We’ve all made those musical mistakes. You’re standing in the record store and you have Pat Benetar’s Precious Time in your left hand and Beggars Banquet in your right hand and you end up leaving the store with the Benetar “saving” the Stones’ classic for another day. That is sadly based on a true story. Sigh. Not that there’s anything wrong with Pat Benetar but I didn’t buy Beggars Banquet until I was in college, years later (and I’m the Stones freak?).  We all have albums that we’re perhaps embarrassed about now. Maybe the album is “of its time” so to speak. I actually had a Bryan Adams record (Reckless) for a long time that I bought in the 80s. Or perhaps a relationship or friendship led you to a bad choice. I had a TLC’s CrazySexyCool for a while based on the recommendation of an adamant squeeze I had back in the day. Not every woman I dated had the Rock Chick’s impeccable taste in music.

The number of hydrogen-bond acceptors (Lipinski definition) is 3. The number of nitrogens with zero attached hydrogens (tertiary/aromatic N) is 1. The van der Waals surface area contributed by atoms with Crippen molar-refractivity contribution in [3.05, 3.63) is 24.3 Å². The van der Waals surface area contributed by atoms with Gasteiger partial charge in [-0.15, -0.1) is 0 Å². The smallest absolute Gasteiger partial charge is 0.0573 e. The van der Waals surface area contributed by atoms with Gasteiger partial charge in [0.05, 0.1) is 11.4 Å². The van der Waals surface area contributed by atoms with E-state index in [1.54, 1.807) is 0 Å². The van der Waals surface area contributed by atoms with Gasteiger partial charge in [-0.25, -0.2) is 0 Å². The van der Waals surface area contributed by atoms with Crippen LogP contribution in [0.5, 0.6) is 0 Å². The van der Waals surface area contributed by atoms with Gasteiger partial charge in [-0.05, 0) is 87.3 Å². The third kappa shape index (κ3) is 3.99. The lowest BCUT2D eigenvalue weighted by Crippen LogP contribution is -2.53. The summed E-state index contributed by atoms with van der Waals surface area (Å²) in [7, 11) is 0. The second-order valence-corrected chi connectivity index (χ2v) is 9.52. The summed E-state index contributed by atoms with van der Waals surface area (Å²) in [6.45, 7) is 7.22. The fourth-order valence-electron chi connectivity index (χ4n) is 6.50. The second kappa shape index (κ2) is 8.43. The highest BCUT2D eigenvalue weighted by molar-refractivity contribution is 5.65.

For the most part, as a “serious” collector I’ve culled through my collection and weeded out the outliers. I try to keep everything, vinyl or CD, that I’ve ever owned but being married has forced me to thin the herd. Every time we move I find myself selling at the Used Record store vs buying… although I’m usually a sucker for that “store credit” gambit. I sell off a certain number of albums and come home with a few new ones… it’s just the circle of life. Being cooped up at home these last few nights has sent me looking through my vinyl collection yet again. I discovered a few albums that, I must confess, I just love but have less than stellar reputations. Either the critics were “meh,” or fans didn’t buy the albums but I did. Since I only write about stuff I like – God knows there’s enough negative bullshit in the world – I am often accused of being a tad “over positive” about certain artists and albums. I have to tell you, I’ve really enjoyed listening to these albums over the last few nights. These just might be albums that need a reappraisal. I asked the Rock Chick if she had any albums she loved and no one else did and she said, “I love Oasis and let’s face it nobody but me and (her friend) Rich likes them.” Rich is the one who always asks me at parties I throw to “put on some Oasis.” Although oddly, on those occasions I’ve been at his house, he never seems to play Oasis.